I get to Ble, the cafe I’ve been coming to lately, and say hi to Ulises, the owner. There’s no one there. I’ve only ever seen one customer there besides myself. We make two seconds of small talk and I order the matcha latte and slice of toast with butter and jam I get every time I come here. There’s good, hipster music playing on the speakers, which he quickly changes to something softer. I wonder if this is for my benefit.

The first thing I do when I sit down is deactivate Facebook, and then I start looking for flights. I think about where I’d like to go in 2018. I decide the following places are must-go’s: Svalbard, Norway, and Bergen, Norway. Svalbard I must visit because it’s the furthest north place in the world that has commercial flights. And Bergen because my favorite author, Karl Ove Knausgaard, lived in Bergen ( for 14 years?)  and wrote Book 5 of his series My Struggle about it. Those are the only two places I must go. There are other places I’d like to go. I’d like to go to Siberia. I’d like to get lost in a small, Russian town. I’d like to go to Yekaterinburg and Nizhny Novgorod. I’d like to go to Vladivostok. I’d like to go to South Korea. I’d like to go to North Korea. I’d like to go to Bhutan. I’d like to go to Japan. I’d like to go to Little Diomede Island, and Big Diomede Island, and Quebec City, and Chicoutimi, and Ushuaia. But Bergen and Svalbard are the only places I must go.

I sit in the cafe staring out at the street, listening to the music, wondering what I’m going to do until I teach online at 2pm. I’m getting sick of teaching online. I’ve stopped planning the classes, and the quality has suffered because of it. I don’t care. These classes will run their natural course. My teaching career will run its natural course. I think I’ll always be a teacher in some capacity, from time to time, sporadically, but I think what I teach will vary, and that will allow me to keep my sanity. I think about how I have exactly a week until I leave for Lima, where I’ll stay for at least a week. I think about the chess video I’m going to watch when I get back to my apartment after Ble, the mate I’m probably going to drink, and the Instagram ads I’m going to rate. I wonder if something extraordinary will happen today. I decide it probably won’t, and the thought briefly makes me sad.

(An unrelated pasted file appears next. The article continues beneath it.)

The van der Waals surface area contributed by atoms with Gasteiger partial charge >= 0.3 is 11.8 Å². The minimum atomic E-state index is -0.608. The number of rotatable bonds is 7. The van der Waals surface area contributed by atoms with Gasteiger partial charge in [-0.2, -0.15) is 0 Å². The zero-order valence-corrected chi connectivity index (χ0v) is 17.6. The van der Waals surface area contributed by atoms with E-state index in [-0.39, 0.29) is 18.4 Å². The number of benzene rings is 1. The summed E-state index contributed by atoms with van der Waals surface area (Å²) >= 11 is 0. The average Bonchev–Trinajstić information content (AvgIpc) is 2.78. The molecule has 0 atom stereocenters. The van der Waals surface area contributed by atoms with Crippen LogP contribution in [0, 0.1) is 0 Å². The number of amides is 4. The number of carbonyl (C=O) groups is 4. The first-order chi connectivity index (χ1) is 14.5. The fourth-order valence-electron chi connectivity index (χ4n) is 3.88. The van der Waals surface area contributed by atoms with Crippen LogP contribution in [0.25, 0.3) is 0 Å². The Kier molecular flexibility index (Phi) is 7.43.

And then I get up to pay and leave.

 

A special thanks to EAW and RR for their contributions to this blog.

Support this blog:

Become a Patron!

Can I Get a For-Here Cup? Flying too close to the sun at Cafe Lapso in Ciudad Guzman, Mexico.